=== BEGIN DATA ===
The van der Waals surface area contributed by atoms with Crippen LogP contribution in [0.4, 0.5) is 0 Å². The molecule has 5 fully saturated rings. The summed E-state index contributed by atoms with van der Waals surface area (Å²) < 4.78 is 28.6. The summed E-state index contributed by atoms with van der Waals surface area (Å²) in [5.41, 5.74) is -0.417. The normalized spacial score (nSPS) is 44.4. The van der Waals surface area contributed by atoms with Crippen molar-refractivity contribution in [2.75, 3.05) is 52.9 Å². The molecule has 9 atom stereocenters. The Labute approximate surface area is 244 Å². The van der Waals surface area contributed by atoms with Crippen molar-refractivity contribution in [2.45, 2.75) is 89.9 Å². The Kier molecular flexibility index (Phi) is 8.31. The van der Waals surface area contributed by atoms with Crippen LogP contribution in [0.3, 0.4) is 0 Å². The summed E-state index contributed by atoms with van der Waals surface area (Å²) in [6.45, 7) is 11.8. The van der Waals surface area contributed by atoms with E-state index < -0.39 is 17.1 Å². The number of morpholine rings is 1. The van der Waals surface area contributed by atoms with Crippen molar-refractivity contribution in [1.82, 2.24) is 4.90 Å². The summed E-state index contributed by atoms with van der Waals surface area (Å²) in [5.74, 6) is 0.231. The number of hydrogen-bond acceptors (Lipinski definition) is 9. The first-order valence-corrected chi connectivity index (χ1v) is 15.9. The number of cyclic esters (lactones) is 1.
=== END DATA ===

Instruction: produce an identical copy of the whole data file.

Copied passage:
The van der Waals surface area contributed by atoms with Crippen LogP contribution in [0.4, 0.5) is 0 Å². The molecule has 5 fully saturated rings. The summed E-state index contributed by atoms with van der Waals surface area (Å²) < 4.78 is 28.6. The summed E-state index contributed by atoms with van der Waals surface area (Å²) in [5.41, 5.74) is -0.417. The normalized spacial score (nSPS) is 44.4. The van der Waals surface area contributed by atoms with Crippen molar-refractivity contribution in [2.75, 3.05) is 52.9 Å². The molecule has 9 atom stereocenters. The Labute approximate surface area is 244 Å². The van der Waals surface area contributed by atoms with Crippen molar-refractivity contribution in [2.45, 2.75) is 89.9 Å². The Kier molecular flexibility index (Phi) is 8.31. The van der Waals surface area contributed by atoms with Crippen LogP contribution in [0.3, 0.4) is 0 Å². The summed E-state index contributed by atoms with van der Waals surface area (Å²) in [6.45, 7) is 11.8. The van der Waals surface area contributed by atoms with E-state index < -0.39 is 17.1 Å². The number of morpholine rings is 1. The van der Waals surface area contributed by atoms with Crippen molar-refractivity contribution in [1.82, 2.24) is 4.90 Å². The summed E-state index contributed by atoms with van der Waals surface area (Å²) in [5.74, 6) is 0.231. The number of hydrogen-bond acceptors (Lipinski definition) is 9. The first-order valence-corrected chi connectivity index (χ1v) is 15.9. The number of cyclic esters (lactones) is 1.